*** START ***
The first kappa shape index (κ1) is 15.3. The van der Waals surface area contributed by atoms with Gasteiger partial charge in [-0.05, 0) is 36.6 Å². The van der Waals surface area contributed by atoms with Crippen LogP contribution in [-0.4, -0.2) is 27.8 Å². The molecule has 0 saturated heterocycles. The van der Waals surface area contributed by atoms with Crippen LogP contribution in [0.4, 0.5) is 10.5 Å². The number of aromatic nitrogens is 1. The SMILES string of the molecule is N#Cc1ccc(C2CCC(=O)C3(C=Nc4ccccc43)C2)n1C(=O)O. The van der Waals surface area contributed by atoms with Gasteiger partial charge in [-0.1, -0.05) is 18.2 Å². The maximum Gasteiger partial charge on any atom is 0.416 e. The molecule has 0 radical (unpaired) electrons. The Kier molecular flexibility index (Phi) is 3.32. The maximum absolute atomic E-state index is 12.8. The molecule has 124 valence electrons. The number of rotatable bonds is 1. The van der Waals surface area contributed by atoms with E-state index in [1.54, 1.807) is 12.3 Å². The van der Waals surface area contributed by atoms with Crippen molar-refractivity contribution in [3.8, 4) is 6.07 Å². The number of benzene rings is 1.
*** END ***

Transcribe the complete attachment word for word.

The first kappa shape index (κ1) is 15.3. The van der Waals surface area contributed by atoms with Gasteiger partial charge in [-0.05, 0) is 36.6 Å². The van der Waals surface area contributed by atoms with Crippen LogP contribution in [-0.4, -0.2) is 27.8 Å². The molecule has 0 saturated heterocycles. The van der Waals surface area contributed by atoms with Crippen LogP contribution in [0.4, 0.5) is 10.5 Å². The number of aromatic nitrogens is 1. The SMILES string of the molecule is N#Cc1ccc(C2CCC(=O)C3(C=Nc4ccccc43)C2)n1C(=O)O. The van der Waals surface area contributed by atoms with Gasteiger partial charge in [-0.1, -0.05) is 18.2 Å². The maximum Gasteiger partial charge on any atom is 0.416 e. The molecule has 0 radical (unpaired) electrons. The Kier molecular flexibility index (Phi) is 3.32. The maximum absolute atomic E-state index is 12.8. The molecule has 124 valence electrons. The number of rotatable bonds is 1. The van der Waals surface area contributed by atoms with E-state index in [1.54, 1.807) is 12.3 Å². The van der Waals surface area contributed by atoms with Crippen molar-refractivity contribution in [3.8, 4) is 6.07 Å². The number of benzene rings is 1.